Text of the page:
BEATRIZ ESCRIBANO-BELMAR

Assistant Professorat University of Salamanca
SALAMANCA,
Spain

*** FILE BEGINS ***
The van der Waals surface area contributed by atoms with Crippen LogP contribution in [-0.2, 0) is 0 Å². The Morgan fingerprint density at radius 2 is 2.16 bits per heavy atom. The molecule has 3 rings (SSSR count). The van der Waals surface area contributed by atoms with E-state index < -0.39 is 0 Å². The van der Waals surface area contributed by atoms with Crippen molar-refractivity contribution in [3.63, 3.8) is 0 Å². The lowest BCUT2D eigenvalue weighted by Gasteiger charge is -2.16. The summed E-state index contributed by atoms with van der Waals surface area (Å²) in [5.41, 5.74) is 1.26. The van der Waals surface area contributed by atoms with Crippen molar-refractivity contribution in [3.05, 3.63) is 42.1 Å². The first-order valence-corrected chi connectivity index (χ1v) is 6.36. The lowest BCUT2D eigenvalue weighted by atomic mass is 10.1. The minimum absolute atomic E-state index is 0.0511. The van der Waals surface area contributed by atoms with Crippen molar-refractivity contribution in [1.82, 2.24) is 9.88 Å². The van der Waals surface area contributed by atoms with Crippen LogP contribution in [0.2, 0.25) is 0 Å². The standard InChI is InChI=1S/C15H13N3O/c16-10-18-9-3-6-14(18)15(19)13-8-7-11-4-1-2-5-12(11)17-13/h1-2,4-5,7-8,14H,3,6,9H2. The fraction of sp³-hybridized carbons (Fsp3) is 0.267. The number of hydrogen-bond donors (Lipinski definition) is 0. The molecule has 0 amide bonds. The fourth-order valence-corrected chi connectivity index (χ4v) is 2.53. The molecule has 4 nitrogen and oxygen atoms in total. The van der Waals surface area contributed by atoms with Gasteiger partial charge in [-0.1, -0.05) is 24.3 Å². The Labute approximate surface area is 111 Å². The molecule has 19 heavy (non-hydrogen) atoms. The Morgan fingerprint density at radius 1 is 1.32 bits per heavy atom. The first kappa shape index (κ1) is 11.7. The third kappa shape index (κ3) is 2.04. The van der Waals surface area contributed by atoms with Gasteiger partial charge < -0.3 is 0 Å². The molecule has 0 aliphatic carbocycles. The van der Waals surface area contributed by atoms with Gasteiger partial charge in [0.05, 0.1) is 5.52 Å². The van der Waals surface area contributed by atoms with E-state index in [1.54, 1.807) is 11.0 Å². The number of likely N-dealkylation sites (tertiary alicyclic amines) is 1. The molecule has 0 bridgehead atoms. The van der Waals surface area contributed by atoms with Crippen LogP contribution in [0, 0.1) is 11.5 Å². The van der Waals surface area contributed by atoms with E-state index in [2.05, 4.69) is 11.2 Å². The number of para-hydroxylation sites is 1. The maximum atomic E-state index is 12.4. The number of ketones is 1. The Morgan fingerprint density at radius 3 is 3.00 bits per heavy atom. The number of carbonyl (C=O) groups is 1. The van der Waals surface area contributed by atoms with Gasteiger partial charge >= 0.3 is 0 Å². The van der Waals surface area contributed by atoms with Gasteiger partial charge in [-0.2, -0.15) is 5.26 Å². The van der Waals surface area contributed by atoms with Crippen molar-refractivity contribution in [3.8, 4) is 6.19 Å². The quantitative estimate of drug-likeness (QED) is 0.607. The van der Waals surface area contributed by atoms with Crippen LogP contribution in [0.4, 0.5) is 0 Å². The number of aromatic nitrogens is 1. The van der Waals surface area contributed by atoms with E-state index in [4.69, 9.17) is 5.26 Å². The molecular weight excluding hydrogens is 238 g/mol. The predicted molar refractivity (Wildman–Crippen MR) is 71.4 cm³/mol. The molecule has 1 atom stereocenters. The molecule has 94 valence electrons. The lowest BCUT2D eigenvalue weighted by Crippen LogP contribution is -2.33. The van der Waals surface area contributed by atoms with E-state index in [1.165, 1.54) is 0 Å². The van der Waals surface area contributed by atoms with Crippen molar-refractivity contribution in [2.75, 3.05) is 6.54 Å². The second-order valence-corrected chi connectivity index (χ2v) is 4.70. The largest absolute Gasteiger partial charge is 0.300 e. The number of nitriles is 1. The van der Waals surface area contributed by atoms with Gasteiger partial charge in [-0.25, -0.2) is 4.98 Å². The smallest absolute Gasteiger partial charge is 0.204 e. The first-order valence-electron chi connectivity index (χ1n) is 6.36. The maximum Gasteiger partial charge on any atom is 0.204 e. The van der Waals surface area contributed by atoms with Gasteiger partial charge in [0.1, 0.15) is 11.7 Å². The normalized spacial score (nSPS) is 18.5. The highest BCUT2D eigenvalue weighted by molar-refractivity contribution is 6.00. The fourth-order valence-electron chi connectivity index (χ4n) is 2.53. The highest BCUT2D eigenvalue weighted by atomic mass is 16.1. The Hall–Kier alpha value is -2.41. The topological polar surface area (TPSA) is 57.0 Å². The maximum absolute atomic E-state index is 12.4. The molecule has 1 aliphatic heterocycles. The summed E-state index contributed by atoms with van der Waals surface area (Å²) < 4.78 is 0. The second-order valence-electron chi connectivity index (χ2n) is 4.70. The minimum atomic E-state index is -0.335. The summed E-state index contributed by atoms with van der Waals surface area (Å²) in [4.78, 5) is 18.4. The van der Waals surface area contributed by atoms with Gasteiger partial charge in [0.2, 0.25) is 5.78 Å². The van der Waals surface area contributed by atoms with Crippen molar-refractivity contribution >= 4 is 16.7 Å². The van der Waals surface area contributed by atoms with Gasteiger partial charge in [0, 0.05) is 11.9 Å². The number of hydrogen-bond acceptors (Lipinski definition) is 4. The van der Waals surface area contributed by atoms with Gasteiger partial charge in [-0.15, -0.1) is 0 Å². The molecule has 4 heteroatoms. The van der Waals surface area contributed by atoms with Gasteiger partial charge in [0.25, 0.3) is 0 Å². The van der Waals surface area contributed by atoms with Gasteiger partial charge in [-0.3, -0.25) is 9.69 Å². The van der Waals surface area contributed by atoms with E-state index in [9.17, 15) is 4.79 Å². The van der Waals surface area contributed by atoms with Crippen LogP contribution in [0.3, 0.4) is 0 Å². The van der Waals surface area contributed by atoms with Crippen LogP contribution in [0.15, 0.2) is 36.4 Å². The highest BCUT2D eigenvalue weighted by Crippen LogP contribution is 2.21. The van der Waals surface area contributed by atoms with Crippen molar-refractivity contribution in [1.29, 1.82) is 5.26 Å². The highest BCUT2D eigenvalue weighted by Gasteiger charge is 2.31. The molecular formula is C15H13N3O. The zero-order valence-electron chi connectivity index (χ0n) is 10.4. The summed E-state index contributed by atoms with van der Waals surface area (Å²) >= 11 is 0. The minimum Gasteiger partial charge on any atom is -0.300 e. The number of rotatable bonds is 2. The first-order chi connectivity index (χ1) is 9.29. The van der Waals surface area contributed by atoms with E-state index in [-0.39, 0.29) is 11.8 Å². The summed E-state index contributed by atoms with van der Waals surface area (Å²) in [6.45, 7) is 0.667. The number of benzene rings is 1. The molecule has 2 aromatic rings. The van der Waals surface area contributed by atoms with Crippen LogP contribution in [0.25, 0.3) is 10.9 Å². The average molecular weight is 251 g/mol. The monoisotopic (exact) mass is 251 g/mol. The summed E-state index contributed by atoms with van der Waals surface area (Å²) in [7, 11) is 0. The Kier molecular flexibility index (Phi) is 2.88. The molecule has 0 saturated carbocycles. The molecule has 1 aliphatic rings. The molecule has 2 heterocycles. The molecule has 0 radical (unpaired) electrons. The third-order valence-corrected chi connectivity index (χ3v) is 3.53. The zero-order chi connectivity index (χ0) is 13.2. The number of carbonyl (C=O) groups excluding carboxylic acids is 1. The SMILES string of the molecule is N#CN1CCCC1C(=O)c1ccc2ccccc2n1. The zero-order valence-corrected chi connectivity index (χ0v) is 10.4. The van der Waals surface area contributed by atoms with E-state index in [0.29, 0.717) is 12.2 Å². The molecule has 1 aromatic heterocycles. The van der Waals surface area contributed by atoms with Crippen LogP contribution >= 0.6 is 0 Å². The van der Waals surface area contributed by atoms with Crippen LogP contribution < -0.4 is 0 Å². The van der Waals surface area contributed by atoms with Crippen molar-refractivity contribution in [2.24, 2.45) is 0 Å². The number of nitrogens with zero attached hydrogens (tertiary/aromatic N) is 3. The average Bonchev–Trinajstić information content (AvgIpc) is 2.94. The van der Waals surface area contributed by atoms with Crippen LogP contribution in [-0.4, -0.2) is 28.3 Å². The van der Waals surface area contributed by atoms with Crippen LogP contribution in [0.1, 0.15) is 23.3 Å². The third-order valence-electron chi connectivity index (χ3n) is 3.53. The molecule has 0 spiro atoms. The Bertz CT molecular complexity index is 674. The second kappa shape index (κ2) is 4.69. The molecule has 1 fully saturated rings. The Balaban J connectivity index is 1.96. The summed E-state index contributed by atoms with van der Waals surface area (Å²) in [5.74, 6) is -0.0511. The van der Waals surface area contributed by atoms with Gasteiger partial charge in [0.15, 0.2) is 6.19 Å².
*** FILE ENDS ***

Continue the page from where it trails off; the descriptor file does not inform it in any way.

Beatriz ESCRIBANO-BELMAR (1988). Accredited as Assistant Professor by ANECA, she is professor of the Fine Arts Degree and the Master’s Degree in Teacher Training for Compulsory Secondary Education at the University of Salamanca, and of the Advanced Management Course on Cultural Heritage Digitalization Projects at UNED. Previously, she was a professor at the UCLM. She obtained her PhD with honors (cum laude) in 2017 with her Doctoral Thesis «Copy Art Histories: The emergence of the photocopy machine in the 20th century art and its role as Historical Media Art. Tendencies and thematic cartography of Copy Art», focused on historical Media Art, electrography and Copy Art. Bachelor of Fine Arts (2011) by the UCLM, she has a Master's Degree in Research in Multimedia and Visual Arts by the UPV (2012). After being beneficiary of a FPI Spanish research contract by JCCM (2014-2017), she was a postdoctoral researcher analysing the Spanish contributions to Media Art. Related to that, she has curated some exhibitions as "Poéticas de lo Múltiple" (2016), "Confluencias. Siete variaciones sobre el comisariado del Media Art histórico" (2015), or “Processes: The Artist and the Machine. The audiovisual as register and memory in Media Art” (2014). She collaborates in several national and international Excellent R+D projects conducting researches on Media Art, media archaeology and museography. Moreover, she has done some research stays in the Department for Image Science cooperating in the Archive of Digital Art project (ADA) at the Danube University in Krems (Austria), in the Digital Media Lab at the University of Bremen (Germany), in CITU Laboratoire Paragraphe at the Université Paris 8 in Paris (France), and at the Winchester School of Art in Winchester (Great Britain). Member of the Advisory Board of RE:TRACE – 7th International Conference for Histories of Media Art, Science and Technology (2017), is author and co-author of some publications, as Processes: The Artist and the Machine. Reflections on the Historical Media Art (2016)